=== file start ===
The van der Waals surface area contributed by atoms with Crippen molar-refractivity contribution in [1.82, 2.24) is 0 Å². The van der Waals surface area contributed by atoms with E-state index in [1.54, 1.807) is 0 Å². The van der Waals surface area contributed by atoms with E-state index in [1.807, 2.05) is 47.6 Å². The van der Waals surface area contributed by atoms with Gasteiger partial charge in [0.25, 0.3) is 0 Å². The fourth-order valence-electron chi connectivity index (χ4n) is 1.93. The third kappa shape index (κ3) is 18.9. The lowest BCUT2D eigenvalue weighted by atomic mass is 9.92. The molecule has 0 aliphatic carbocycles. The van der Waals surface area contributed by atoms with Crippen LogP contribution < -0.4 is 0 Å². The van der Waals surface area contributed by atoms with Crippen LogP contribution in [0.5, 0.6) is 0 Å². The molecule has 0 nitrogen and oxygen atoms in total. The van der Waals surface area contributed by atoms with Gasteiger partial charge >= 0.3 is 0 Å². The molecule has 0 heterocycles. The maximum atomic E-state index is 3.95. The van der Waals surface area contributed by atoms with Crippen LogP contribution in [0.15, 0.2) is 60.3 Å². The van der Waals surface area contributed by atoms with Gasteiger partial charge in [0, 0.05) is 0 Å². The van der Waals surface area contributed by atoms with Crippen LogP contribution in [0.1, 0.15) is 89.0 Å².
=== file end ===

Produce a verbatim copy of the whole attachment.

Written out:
The van der Waals surface area contributed by atoms with Crippen molar-refractivity contribution in [1.82, 2.24) is 0 Å². The van der Waals surface area contributed by atoms with E-state index in [1.54, 1.807) is 0 Å². The van der Waals surface area contributed by atoms with E-state index in [1.807, 2.05) is 47.6 Å². The van der Waals surface area contributed by atoms with Gasteiger partial charge in [0.25, 0.3) is 0 Å². The fourth-order valence-electron chi connectivity index (χ4n) is 1.93. The third kappa shape index (κ3) is 18.9. The lowest BCUT2D eigenvalue weighted by atomic mass is 9.92. The molecule has 0 aliphatic carbocycles. The van der Waals surface area contributed by atoms with Crippen LogP contribution < -0.4 is 0 Å². The van der Waals surface area contributed by atoms with Crippen LogP contribution in [0.5, 0.6) is 0 Å². The molecule has 0 nitrogen and oxygen atoms in total. The van der Waals surface area contributed by atoms with Gasteiger partial charge >= 0.3 is 0 Å². The molecule has 0 heterocycles. The maximum atomic E-state index is 3.95. The van der Waals surface area contributed by atoms with Crippen LogP contribution in [0.15, 0.2) is 60.3 Å². The van der Waals surface area contributed by atoms with Gasteiger partial charge in [0, 0.05) is 0 Å². The van der Waals surface area contributed by atoms with Crippen LogP contribution in [0.1, 0.15) is 89.0 Å².